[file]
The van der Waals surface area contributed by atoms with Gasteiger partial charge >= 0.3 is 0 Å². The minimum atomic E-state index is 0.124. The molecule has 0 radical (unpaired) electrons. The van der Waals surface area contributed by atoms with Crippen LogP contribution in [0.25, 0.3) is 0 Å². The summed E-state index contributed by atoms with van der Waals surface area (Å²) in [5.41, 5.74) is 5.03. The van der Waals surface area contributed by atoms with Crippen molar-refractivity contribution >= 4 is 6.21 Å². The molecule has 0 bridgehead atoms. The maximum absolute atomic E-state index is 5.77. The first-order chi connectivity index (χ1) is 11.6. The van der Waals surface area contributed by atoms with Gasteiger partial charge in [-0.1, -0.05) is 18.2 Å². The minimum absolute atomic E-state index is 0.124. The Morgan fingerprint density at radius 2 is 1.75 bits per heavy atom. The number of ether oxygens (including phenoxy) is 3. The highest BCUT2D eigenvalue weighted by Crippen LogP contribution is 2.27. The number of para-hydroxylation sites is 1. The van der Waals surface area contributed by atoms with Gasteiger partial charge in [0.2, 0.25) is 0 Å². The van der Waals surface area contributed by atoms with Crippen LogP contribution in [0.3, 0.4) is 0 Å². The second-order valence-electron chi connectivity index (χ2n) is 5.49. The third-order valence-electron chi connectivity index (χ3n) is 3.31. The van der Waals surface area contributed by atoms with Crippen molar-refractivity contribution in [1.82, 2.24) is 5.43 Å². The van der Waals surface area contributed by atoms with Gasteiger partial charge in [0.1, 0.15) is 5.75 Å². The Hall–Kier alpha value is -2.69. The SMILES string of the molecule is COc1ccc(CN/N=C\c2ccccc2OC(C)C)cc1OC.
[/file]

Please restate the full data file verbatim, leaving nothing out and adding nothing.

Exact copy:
The van der Waals surface area contributed by atoms with Gasteiger partial charge >= 0.3 is 0 Å². The minimum atomic E-state index is 0.124. The molecule has 0 radical (unpaired) electrons. The van der Waals surface area contributed by atoms with Crippen LogP contribution in [0.25, 0.3) is 0 Å². The summed E-state index contributed by atoms with van der Waals surface area (Å²) in [5.41, 5.74) is 5.03. The van der Waals surface area contributed by atoms with Crippen molar-refractivity contribution >= 4 is 6.21 Å². The molecule has 0 bridgehead atoms. The maximum absolute atomic E-state index is 5.77. The first-order chi connectivity index (χ1) is 11.6. The van der Waals surface area contributed by atoms with Gasteiger partial charge in [-0.1, -0.05) is 18.2 Å². The minimum absolute atomic E-state index is 0.124. The Morgan fingerprint density at radius 2 is 1.75 bits per heavy atom. The number of ether oxygens (including phenoxy) is 3. The highest BCUT2D eigenvalue weighted by Crippen LogP contribution is 2.27. The number of para-hydroxylation sites is 1. The van der Waals surface area contributed by atoms with Gasteiger partial charge in [0.2, 0.25) is 0 Å². The van der Waals surface area contributed by atoms with Crippen LogP contribution in [0.3, 0.4) is 0 Å². The second-order valence-electron chi connectivity index (χ2n) is 5.49. The third-order valence-electron chi connectivity index (χ3n) is 3.31. The van der Waals surface area contributed by atoms with Crippen molar-refractivity contribution in [1.82, 2.24) is 5.43 Å². The van der Waals surface area contributed by atoms with Gasteiger partial charge in [0.1, 0.15) is 5.75 Å². The Hall–Kier alpha value is -2.69. The SMILES string of the molecule is COc1ccc(CN/N=C\c2ccccc2OC(C)C)cc1OC.